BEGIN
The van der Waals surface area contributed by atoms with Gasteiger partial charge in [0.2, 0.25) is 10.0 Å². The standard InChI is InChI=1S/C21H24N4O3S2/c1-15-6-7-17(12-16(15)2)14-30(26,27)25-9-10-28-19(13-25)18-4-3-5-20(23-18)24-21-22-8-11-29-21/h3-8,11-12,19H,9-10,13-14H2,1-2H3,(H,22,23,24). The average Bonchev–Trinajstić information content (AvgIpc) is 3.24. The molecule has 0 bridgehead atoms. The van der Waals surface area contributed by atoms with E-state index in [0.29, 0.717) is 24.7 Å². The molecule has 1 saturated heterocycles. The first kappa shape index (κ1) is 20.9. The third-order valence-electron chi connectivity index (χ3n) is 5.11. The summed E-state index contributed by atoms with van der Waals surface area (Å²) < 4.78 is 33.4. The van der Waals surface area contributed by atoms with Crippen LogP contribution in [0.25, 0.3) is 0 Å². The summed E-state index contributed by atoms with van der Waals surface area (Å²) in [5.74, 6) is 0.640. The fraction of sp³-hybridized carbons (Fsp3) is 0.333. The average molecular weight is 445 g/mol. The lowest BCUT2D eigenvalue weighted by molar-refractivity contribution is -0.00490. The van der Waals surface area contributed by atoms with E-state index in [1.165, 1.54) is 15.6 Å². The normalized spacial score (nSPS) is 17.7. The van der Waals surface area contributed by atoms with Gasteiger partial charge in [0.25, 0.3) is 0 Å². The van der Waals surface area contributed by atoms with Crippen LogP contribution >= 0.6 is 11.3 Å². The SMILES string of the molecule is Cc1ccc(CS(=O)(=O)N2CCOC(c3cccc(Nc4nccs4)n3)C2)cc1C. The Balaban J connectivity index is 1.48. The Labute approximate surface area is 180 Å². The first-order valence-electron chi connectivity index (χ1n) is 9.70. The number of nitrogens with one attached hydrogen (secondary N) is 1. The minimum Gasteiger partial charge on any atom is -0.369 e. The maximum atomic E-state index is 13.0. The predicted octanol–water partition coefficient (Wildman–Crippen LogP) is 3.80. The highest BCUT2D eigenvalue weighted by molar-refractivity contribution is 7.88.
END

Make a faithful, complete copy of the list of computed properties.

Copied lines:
The van der Waals surface area contributed by atoms with Gasteiger partial charge in [0.2, 0.25) is 10.0 Å². The standard InChI is InChI=1S/C21H24N4O3S2/c1-15-6-7-17(12-16(15)2)14-30(26,27)25-9-10-28-19(13-25)18-4-3-5-20(23-18)24-21-22-8-11-29-21/h3-8,11-12,19H,9-10,13-14H2,1-2H3,(H,22,23,24). The average Bonchev–Trinajstić information content (AvgIpc) is 3.24. The molecule has 0 bridgehead atoms. The van der Waals surface area contributed by atoms with E-state index in [0.29, 0.717) is 24.7 Å². The molecule has 1 saturated heterocycles. The first kappa shape index (κ1) is 20.9. The third-order valence-electron chi connectivity index (χ3n) is 5.11. The summed E-state index contributed by atoms with van der Waals surface area (Å²) < 4.78 is 33.4. The van der Waals surface area contributed by atoms with Crippen LogP contribution in [0.25, 0.3) is 0 Å². The summed E-state index contributed by atoms with van der Waals surface area (Å²) in [5.74, 6) is 0.640. The fraction of sp³-hybridized carbons (Fsp3) is 0.333. The average molecular weight is 445 g/mol. The lowest BCUT2D eigenvalue weighted by molar-refractivity contribution is -0.00490. The van der Waals surface area contributed by atoms with E-state index in [1.165, 1.54) is 15.6 Å². The normalized spacial score (nSPS) is 17.7. The van der Waals surface area contributed by atoms with Gasteiger partial charge in [0.25, 0.3) is 0 Å². The van der Waals surface area contributed by atoms with Crippen LogP contribution >= 0.6 is 11.3 Å². The SMILES string of the molecule is Cc1ccc(CS(=O)(=O)N2CCOC(c3cccc(Nc4nccs4)n3)C2)cc1C. The Balaban J connectivity index is 1.48. The Labute approximate surface area is 180 Å². The first-order valence-electron chi connectivity index (χ1n) is 9.70. The number of nitrogens with one attached hydrogen (secondary N) is 1. The minimum Gasteiger partial charge on any atom is -0.369 e. The maximum atomic E-state index is 13.0. The predicted octanol–water partition coefficient (Wildman–Crippen LogP) is 3.80. The highest BCUT2D eigenvalue weighted by molar-refractivity contribution is 7.88.